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Fat binary versions of programs get more votes from readers in this issue, and we pass on the announcement of the latest After Dark Module Programming Contest in which you don't even have to be a programmer to compete. Those without expandable Macs may be interested in PowerR's video solutions, and we look at Farallon's Timbuktu Pro, which enables you to control a Macintosh remotely over an AppleTalk network, via ARA, or over the Internet.
Copyright 1994 TidBITS Electronic Publishing. All rights reserved.
Information: <email@example.com> Comments: <firstname.lastname@example.org>
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The quote of the week goes to Bill Gates, who was paraphrased in a MacWEEK article in the 22-Aug-94 issue as saying that no company has produced more titles for Power Macs [than Microsoft]. This is indeed true, but only on the planet Stiltspah, where Power Mac-native versions of Word, Excel, PowerPoint, Project, and FoxPro have been shipping for over three years. [ACE]
LISTSERV Reminder -- Just as a quick reminder, you can subscribe to TidBITS via an Internet mailing list (yes, this works for people on America Online, CompuServe, and so on). To subscribe, send email to <email@example.com> with this line in the body of the mailfile:
SUBSCRIBE TIDBITS your full name
The corollary to this piece of information is that to change your subscription from one email address to another, first send the SIGNOFF TIDBITS command to <firstname.lastname@example.org> from your old account, and then subscribe again using the instructions above from your new account. In other words, there is no "change subscription" command. If it's impossible for you to sign off from your old account, I can do it for you, but frankly, if you can work with the automated LISTSERV program, I'm sure it enjoys the task more than I do. [ACE]
Submitting to TidBITS -- I just ran into a situation that I feel bad about, and I hope this note might help matters in the future. Someone sent me email about a product he had used and liked, and several issues later, Mark independently wrote an article about the same product. This guy justifiably felt a little miffed that we'd ignored him, and I don't like hurting people's feelings. The problem is that I get a lot of mail, often well over a hundred messages a day via the Internet. I also get mail via CompuServe and America Online (but would prefer not to - please use the Internet gateways if you can) that I check less frequently. If someone sends me a message telling me about a new product, or some new Internet resource for Mac users, or something like that, it's likely to be filed away for future reference. We are currently talking about new ways of storing away all the information that comes in via email, but for now, we're more likely to use information that already resembles a MailBIT or article (it helps especially if you check both sides of any issues and include contact information and especially email addresses). It's also a good idea to ask first about article ideas, just to make sure there's no duplication of effort. [ACE]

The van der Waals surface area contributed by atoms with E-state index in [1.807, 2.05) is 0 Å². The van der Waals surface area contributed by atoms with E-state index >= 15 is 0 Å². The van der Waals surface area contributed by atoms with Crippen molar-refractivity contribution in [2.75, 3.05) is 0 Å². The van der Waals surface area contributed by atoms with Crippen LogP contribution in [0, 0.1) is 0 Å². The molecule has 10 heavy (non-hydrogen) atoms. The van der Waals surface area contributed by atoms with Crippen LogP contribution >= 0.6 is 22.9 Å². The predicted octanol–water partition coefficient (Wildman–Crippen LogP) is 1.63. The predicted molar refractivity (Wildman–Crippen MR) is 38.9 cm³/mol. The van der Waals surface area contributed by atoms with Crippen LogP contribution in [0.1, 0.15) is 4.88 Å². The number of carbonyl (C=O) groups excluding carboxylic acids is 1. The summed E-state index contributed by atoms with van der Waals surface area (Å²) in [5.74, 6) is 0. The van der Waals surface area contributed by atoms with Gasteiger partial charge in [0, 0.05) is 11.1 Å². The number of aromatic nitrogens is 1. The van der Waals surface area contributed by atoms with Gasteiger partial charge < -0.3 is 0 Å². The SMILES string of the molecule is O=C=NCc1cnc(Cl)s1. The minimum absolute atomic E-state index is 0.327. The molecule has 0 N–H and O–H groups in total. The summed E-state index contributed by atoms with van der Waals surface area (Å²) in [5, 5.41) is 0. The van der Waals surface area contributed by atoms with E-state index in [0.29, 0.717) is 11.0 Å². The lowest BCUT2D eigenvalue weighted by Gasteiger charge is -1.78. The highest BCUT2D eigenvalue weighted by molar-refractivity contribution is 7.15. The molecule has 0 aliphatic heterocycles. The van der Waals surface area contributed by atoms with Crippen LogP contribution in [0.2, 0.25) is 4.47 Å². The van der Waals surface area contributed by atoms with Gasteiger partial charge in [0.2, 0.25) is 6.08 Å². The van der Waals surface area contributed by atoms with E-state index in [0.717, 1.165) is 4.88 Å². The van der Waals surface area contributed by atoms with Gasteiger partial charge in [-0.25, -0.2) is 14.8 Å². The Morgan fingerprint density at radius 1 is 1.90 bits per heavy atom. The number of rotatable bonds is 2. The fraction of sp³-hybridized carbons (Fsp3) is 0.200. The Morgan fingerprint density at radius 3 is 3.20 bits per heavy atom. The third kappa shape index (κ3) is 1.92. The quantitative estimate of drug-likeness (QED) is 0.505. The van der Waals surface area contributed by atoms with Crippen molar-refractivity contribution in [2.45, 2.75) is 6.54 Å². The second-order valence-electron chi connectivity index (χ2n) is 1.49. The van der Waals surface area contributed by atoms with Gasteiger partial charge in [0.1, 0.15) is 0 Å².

Display Card 24AC software is now available for Power Mac users; version 1.2 of the video card driver supports Power Macintosh. Version 1.1 was compatible with Power Macintosh hardware, but ran slowly because it was 680x0 code running in emulation. The update can be found on AppleLink, eWorld, and other online services. [MHA]
ftp://ftp.support.apple.com/pub/Apple SW Updates/
Joshua Weinberg <email@example.com> writes to say that he purchased System 7.5 for $99 last Saturday at CompUSA in New York City. Although he noted that the CompUSA folks said they had gotten System 7.5 in ten days early, it sounds like it will be available for the masses soon. Talk to your friendly local dealer or other purveyor of Macintosh software. You might also ask your user group - we've heard rumblings about user groups selling System 7.5 cheaper than the stores, reportedly for $49. [ACE]
by Adam C. Engst <firstname.lastname@example.org>
Many people wrote in to comment on my article about fat binaries in TidBITS-240, in the process raising a few issues that I hadn't previously considered.
Peter Lewis <email@example.com> notes:
The Umich archive people said they don't want two different versions at <mac.archive.umich.edu>, so a fat binary is pretty much the only choice. It's a slight pain since it makes downloading take longer (and cost more), but I see their point.
Chris Meyer <firstname.lastname@example.org> writes:
We have a pair of Quadra 950s with Apple Power Mac upgrade cards in them and often switch between PowerPC and 68040 modes, depending on what we want to do and whether or not we have native tools.
We dislike needing two versions of each program for the two modes our Quadras can run in. Sometimes double-clicking on a document opens the wrong version (which means you either run very slow, or you crash). Some plug-ins even come in two versions, requiring two different plug-in folders. And installers are often stupid in their attempt to be smart - we want both versions installed, not the one that matches the current CPU mode. In the latest version of Elastic Reality, which uses the VICE installer, I went to custom and checked both versions - and it still only installed the 040 versions. Sigh.